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Outlook 2017

How will the next 12 months play out for the US feed sector?

Aerin Curtis

By Aerin Einstein-Curtis

15-Dec-2016
Last updated on 21-Dec-2016 at 13:07 GMT2016-12-21T13:07:07Z

© iStock
© iStock

A US grain commodity analyst sees what is in store, and US feed trade groups weigh up what is likely to unfold in terms of regulatory changes, and interactions with the new US administration over the next 12 months.

From a commodities perspective, there are several factors that have to be considered, including usage levels, the potential for farmers to switch to a different feed crop, weather conditions and production in South America, said Chad Hart, associate professor of economics, crop market specialist and extension economist at Iowa State University.

Crop prices are expected to be low, but likely without a return to the market bottom set in the August to September period of 2016, he said.

“It feels like an echo of last year,” he said. “In 2016, we saw prices stay low in the early part of the year, and then as we approached springtime, that’s when we saw the rally.”

There is a potential for a weather-based price upturn this year, he said. It could be seen either from another set of crop challenges in South American or production issues in the US.

“I’ve been watching the drought in the Southeast [US],” said Hart. “Drought in the southeast tend to move toward the Midwest and if that does it has the potential to slow supplies down in the Midwest.”

However, a move from some acres used in corn production in 2016 to grow soybeans in 2017 is expected and has been predicted by the US Department of Agriculture (USDA), he said. “They have acreage increasing, but I think it should be up I think we’ll see more substantial growth on the soybean side,” he added.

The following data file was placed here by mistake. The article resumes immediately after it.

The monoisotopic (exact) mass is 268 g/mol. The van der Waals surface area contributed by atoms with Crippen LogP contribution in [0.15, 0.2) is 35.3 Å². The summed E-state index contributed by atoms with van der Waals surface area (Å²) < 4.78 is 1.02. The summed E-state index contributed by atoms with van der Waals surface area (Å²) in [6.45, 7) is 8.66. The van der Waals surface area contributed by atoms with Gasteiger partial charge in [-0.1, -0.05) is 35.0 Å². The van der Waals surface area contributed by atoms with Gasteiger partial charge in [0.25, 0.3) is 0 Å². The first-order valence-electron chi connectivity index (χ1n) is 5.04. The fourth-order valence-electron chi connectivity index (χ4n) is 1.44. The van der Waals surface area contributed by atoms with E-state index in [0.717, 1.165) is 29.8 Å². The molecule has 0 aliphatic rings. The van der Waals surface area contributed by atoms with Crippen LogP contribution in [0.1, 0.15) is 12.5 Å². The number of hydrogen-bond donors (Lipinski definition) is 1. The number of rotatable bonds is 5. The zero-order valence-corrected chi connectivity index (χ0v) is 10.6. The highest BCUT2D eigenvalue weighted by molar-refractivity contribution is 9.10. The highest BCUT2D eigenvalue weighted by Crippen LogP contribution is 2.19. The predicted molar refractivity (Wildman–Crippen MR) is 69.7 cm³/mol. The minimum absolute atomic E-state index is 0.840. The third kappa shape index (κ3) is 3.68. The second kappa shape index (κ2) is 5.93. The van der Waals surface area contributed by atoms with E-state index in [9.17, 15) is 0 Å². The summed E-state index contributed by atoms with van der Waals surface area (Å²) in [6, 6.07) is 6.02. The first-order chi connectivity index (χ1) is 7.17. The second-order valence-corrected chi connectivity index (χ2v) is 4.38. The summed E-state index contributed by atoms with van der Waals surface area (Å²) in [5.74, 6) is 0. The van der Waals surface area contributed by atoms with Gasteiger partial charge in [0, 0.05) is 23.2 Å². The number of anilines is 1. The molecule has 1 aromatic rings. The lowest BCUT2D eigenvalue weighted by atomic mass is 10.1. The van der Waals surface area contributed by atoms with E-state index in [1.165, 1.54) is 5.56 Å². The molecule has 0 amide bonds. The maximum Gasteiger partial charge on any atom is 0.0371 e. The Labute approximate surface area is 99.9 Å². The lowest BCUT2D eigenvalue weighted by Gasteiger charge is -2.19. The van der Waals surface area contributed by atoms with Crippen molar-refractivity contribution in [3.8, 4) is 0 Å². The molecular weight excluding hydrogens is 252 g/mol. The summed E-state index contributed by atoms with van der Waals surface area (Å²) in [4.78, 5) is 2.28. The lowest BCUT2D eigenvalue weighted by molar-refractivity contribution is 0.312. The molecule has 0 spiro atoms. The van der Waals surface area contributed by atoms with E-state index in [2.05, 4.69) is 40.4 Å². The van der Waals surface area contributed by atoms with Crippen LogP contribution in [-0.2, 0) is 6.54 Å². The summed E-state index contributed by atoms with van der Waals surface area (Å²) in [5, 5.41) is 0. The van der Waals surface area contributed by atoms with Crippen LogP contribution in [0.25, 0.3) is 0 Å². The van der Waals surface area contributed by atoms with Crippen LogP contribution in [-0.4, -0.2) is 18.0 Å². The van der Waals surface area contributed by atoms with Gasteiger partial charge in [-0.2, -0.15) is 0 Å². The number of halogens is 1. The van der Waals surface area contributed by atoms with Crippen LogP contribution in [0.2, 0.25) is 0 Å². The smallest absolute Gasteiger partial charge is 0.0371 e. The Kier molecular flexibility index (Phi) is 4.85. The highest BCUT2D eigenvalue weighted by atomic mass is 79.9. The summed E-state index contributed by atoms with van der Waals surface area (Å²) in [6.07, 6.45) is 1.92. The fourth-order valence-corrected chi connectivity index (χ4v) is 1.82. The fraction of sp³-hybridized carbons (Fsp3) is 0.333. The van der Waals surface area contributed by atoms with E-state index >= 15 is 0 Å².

Low commodity prices in 2016 mean that soybeans outperformed corn, he said. “Even though the futures market isn’t showing a lot of carry for 2017, the prices are still high enough,” he said.

“That’s the key here as we look right now,” he said. “The shift last year was corn, and soybeans saw an increase, but corn dominated the 2016 crop landscape. I think in 2017 it will be soybeans that definitely does that.”

Trade association perspective

For the American Feed Industry Association (AFIA), next year is all about the Food Safety Modernization Act (FSMA) and liaising with the incoming administration on trade.

Richard Sellers, senior vice president of public policy and education, said the AFIA will continue education and training efforts related to FSMA.

Work with the Trump team is expected to cover several areas but with a particular focus on regulation and trade, he said.

“We think the Trump administration could be the doorway to relaxed, but reasonable, regulation if the president-elect keeps his word,” said Sellers. “The AFIA also hopes Trump is open to reconsidering areas of costly and time consuming regulations such as the FSMA, which will cost our industry millions of dollars that have yet to show equal or greater value in safety to the industry or consumer.”